Date of Original Version
Declines in the seagrass Zostera marina L. in estuaries and lagoons have been attributed in part to reductions in irradiance reaching the seagrass blades. Epiphytes growing on Z. marina have the potential to attenuate a large fraction of the light that would otherwise reach the blades. This problem has previously been studied by measuring light penetration through homogenized epiphytic slurries or through glass slides fouled with epiphytes. However, the latter may not represent the natural succession or species composition found on live Z. marina leaves and the former does not preserve the structure of the epiphytic complex. Further, past studies have not measured attenuation across the full range of epiphytic densities found in the field. In this study, we measured light penetration across a wide range of epiphytic densities by holding scraped and unscraped Z. marina blades over a submerged light sensor. Results compared well with past studies at low epiphyte densities, with strong reductions in light penetration as density increased. However, at higher densities, penetration leveled off to a relatively constant value as the epiphytes floated out from the edges of the blade. Studies using slurries did not capture this phenomenon and thus predicted decreasing penetration down to 0%.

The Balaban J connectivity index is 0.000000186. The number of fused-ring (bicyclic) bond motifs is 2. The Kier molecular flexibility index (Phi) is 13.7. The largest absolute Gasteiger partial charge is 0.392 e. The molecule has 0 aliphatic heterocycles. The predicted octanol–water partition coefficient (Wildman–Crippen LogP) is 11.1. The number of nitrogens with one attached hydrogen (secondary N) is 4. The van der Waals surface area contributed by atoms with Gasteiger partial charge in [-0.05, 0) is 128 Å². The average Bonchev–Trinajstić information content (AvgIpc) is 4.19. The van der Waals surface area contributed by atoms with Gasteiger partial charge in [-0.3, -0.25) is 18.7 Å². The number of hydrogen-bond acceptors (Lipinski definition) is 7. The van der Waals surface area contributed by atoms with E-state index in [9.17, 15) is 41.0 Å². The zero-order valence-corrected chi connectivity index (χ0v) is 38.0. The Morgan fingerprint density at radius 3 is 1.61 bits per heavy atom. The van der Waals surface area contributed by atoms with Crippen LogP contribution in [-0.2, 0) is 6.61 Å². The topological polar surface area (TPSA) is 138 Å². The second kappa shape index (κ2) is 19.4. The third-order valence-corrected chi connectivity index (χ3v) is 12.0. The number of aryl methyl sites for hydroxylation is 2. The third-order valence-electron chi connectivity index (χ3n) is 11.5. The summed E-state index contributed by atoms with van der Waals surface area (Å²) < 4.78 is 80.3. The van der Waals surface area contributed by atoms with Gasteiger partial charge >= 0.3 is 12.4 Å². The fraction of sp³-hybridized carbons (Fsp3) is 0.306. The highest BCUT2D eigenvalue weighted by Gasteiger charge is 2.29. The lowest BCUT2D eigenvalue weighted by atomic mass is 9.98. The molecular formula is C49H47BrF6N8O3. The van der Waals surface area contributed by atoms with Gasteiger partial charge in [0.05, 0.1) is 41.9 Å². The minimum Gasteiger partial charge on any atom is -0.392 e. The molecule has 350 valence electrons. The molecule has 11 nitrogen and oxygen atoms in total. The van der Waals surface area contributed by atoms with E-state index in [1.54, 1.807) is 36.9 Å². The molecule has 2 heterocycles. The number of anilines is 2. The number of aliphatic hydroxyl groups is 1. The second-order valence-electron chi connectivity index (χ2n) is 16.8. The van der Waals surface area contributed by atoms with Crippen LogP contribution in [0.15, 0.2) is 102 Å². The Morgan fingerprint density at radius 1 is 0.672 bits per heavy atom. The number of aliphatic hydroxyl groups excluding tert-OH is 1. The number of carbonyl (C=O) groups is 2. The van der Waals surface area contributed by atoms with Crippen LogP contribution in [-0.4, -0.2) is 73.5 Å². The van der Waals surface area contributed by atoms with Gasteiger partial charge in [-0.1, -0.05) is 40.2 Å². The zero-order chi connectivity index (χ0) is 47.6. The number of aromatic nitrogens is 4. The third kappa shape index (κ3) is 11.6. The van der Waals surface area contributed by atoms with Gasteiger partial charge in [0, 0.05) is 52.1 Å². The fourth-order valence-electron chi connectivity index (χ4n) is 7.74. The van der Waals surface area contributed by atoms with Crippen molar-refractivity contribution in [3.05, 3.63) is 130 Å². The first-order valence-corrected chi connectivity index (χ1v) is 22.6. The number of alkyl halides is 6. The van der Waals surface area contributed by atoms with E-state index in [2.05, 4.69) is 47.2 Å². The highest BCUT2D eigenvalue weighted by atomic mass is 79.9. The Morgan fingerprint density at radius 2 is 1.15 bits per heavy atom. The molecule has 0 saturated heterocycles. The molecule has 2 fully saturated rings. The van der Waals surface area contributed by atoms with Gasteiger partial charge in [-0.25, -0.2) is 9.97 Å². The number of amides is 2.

Brush, M. J., & Nixon, S. W. (2002). Direct measurements of light attenuation by epiphytes on eelgrass Zostera marina. Marine Ecology Progress Series, 238, 73-79. doi: 10.3354/meps238073
Available at: http://dx.doi.org/10.3354/meps238073